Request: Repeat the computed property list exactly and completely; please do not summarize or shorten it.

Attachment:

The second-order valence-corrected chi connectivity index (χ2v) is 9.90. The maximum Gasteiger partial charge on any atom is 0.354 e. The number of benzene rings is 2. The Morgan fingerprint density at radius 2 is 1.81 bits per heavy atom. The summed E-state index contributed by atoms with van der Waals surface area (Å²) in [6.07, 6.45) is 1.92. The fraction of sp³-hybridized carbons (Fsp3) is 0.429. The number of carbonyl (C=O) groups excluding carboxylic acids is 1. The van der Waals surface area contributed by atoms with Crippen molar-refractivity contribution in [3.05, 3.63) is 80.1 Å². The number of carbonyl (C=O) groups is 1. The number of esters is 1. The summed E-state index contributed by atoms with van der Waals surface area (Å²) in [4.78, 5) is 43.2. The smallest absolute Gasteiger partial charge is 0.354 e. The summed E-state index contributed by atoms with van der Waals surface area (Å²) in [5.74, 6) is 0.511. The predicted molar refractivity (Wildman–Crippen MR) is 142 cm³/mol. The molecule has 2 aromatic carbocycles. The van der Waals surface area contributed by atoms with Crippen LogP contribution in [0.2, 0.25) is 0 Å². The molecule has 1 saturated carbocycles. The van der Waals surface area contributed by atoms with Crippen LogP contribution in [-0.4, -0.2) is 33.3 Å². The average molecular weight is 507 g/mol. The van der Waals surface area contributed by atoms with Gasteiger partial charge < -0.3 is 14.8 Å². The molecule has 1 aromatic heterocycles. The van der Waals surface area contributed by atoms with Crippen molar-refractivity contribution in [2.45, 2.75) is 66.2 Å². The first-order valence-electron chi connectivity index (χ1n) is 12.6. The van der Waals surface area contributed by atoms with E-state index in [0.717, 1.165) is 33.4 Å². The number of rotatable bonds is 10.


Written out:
The second-order valence-corrected chi connectivity index (χ2v) is 9.90. The maximum Gasteiger partial charge on any atom is 0.354 e. The number of benzene rings is 2. The Morgan fingerprint density at radius 2 is 1.81 bits per heavy atom. The summed E-state index contributed by atoms with van der Waals surface area (Å²) in [6.07, 6.45) is 1.92. The fraction of sp³-hybridized carbons (Fsp3) is 0.429. The number of carbonyl (C=O) groups excluding carboxylic acids is 1. The van der Waals surface area contributed by atoms with Crippen molar-refractivity contribution in [3.05, 3.63) is 80.1 Å². The number of carbonyl (C=O) groups is 1. The number of esters is 1. The summed E-state index contributed by atoms with van der Waals surface area (Å²) in [4.78, 5) is 43.2. The smallest absolute Gasteiger partial charge is 0.354 e. The summed E-state index contributed by atoms with van der Waals surface area (Å²) in [5.74, 6) is 0.511. The predicted molar refractivity (Wildman–Crippen MR) is 142 cm³/mol. The molecule has 2 aromatic carbocycles. The van der Waals surface area contributed by atoms with Crippen LogP contribution in [0.2, 0.25) is 0 Å². The molecule has 1 saturated carbocycles. The van der Waals surface area contributed by atoms with Crippen LogP contribution in [-0.4, -0.2) is 33.3 Å². The average molecular weight is 507 g/mol. The van der Waals surface area contributed by atoms with Gasteiger partial charge < -0.3 is 14.8 Å². The molecule has 1 aromatic heterocycles. The van der Waals surface area contributed by atoms with Crippen molar-refractivity contribution in [2.45, 2.75) is 66.2 Å². The first-order valence-electron chi connectivity index (χ1n) is 12.6. The van der Waals surface area contributed by atoms with E-state index in [0.717, 1.165) is 33.4 Å². The number of rotatable bonds is 10.